• liverunloveyoga says:

      I can understand and appreciate your approach. I feel that for me personally running has helped define who I am and the life I’ve created, so for me it’s very much a part of who I am and also what I do. I love calling myself a runner and a yogi and a skier and all the other things I am, they are part of me and my journey.


      • cheryl says:

        In my profession we like to use person first-
        It’s so much more friendly when working with children with special needs. I guess I don’t like lables because I have seen them misused and mis-“said” over the years.
        We don’t say “Autistic Kid”- We use “child with autism”.


  2. Dana @ Conscious Kitchen Blog says:

    Such a great post. For a long time I never considered myself a runner because I didn’t put in the miles like the elite runners do. I’ve come to realize that doesn’t matter at all which is one of the things I absolutely love about the running community. All levels and all kinds of runners are respected and celebrated.


  3. norma says:

    excellent, refreshing post- well done. a mile is the same distance whether you are walking or running. be proud that you’re healthy enough that you can run no matter what the distance or the pace. we all go through personal and/or professional issues/challenges in life&let’s face it, most of us and not going to be national Astley to going to the Olympics


    • norma says:

      oops…darn phone… ” most of us are not going to be national athletes or going to the Olympics”. when life gets in the way, I just do what I can& then resume my fitness whether it’s yoga cycling or running when my body is mentally &physically ready.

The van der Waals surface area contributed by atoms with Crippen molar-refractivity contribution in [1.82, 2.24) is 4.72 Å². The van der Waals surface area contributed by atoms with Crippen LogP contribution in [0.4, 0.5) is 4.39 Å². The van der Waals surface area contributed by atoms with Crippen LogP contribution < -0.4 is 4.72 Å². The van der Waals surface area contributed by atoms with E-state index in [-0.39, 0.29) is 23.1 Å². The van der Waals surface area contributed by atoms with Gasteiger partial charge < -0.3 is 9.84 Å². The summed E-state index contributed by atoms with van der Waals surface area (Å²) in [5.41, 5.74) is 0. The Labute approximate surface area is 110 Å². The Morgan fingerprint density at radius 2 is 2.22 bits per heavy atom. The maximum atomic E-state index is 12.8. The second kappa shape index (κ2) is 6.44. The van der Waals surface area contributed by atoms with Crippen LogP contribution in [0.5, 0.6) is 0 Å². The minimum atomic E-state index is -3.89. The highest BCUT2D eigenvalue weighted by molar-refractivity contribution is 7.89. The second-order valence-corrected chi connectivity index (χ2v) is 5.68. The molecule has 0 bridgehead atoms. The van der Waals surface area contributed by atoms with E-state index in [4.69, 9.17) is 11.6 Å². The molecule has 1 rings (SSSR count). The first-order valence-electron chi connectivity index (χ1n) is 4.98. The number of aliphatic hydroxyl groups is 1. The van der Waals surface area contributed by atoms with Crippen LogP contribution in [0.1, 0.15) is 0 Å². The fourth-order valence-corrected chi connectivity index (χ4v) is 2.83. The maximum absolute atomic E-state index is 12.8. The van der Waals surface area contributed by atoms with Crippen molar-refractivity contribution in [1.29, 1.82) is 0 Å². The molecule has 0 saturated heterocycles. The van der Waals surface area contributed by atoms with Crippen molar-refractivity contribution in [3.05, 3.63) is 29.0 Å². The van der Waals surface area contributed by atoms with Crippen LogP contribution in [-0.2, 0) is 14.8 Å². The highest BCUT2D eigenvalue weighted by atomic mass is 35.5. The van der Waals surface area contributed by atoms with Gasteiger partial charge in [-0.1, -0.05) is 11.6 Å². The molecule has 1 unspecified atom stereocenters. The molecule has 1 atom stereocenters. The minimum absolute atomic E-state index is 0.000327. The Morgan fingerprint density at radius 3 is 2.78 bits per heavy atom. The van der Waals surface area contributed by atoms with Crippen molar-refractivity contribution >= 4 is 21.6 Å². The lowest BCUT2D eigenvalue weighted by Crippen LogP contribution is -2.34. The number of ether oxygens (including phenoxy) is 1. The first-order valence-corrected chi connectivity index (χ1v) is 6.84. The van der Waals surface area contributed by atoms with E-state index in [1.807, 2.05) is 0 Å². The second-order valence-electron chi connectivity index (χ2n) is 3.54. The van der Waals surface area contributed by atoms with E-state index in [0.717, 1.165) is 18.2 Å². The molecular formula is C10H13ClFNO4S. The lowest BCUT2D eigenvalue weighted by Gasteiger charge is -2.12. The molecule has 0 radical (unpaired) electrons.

thanks again for the inspiring/motivational post about who a runner is…we are all runners if we want to be!


  4. Lauren says:

    I guess I’m in the opposite camp. If people ask I’ll say I like running, but I don’t usually call myself a runner. Kind of like how I’d never call myself a baker even though I love to bake. To me, “runner” just has too much of a professional connotation to it for me to use it


  5. Katie H. says:

    How about those of us who consider ourselves runners but have to take a break for one reason or another? I’ve been struggling with that recently–I’d really like to still call myself a runner!


    • Mary McManus says:

      I ran the 2009 Boston Marathon as a mobility impaired runner. Then took a break and returned to running shorter distances and then took another break from running focusing primarily on my yoga practice. Now I am back and all the while and especially since the Boston Marathon bombings I have discovered that once you are a member of the running community, you are always a member of the running community. And I don’t know if I will get back to actual running because I need to be gentle on my joints right now but I am out there doing a 16 min/mile pace with walking and wracking up my miles training for my first 5K in two years.


  6. Hui says:

    I’ve only just begun to take running more seriously, and I’m proud to consider myself a runner. I consider anyone who runs for a hobby a runner, I don’t think the term should be used with an elitist vibe.